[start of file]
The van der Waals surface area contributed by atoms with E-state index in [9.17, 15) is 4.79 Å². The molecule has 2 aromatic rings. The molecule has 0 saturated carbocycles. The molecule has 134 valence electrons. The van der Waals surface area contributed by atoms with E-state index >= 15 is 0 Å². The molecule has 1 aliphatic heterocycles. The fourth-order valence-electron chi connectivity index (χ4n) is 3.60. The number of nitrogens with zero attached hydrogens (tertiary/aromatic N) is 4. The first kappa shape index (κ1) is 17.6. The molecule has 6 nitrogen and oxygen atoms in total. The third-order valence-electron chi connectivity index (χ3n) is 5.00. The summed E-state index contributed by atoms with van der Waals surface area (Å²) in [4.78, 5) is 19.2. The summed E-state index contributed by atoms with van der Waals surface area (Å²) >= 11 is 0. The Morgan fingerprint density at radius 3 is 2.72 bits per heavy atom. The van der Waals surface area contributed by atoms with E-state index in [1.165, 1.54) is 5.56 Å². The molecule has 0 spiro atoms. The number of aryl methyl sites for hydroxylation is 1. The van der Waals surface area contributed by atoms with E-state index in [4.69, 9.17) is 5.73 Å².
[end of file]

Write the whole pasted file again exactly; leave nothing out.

The van der Waals surface area contributed by atoms with E-state index in [9.17, 15) is 4.79 Å². The molecule has 2 aromatic rings. The molecule has 0 saturated carbocycles. The molecule has 134 valence electrons. The van der Waals surface area contributed by atoms with E-state index >= 15 is 0 Å². The molecule has 1 aliphatic heterocycles. The fourth-order valence-electron chi connectivity index (χ4n) is 3.60. The number of nitrogens with zero attached hydrogens (tertiary/aromatic N) is 4. The first kappa shape index (κ1) is 17.6. The molecule has 6 nitrogen and oxygen atoms in total. The third-order valence-electron chi connectivity index (χ3n) is 5.00. The summed E-state index contributed by atoms with van der Waals surface area (Å²) in [4.78, 5) is 19.2. The summed E-state index contributed by atoms with van der Waals surface area (Å²) >= 11 is 0. The Morgan fingerprint density at radius 3 is 2.72 bits per heavy atom. The van der Waals surface area contributed by atoms with E-state index in [1.165, 1.54) is 5.56 Å². The molecule has 0 spiro atoms. The number of aryl methyl sites for hydroxylation is 1. The van der Waals surface area contributed by atoms with E-state index in [4.69, 9.17) is 5.73 Å².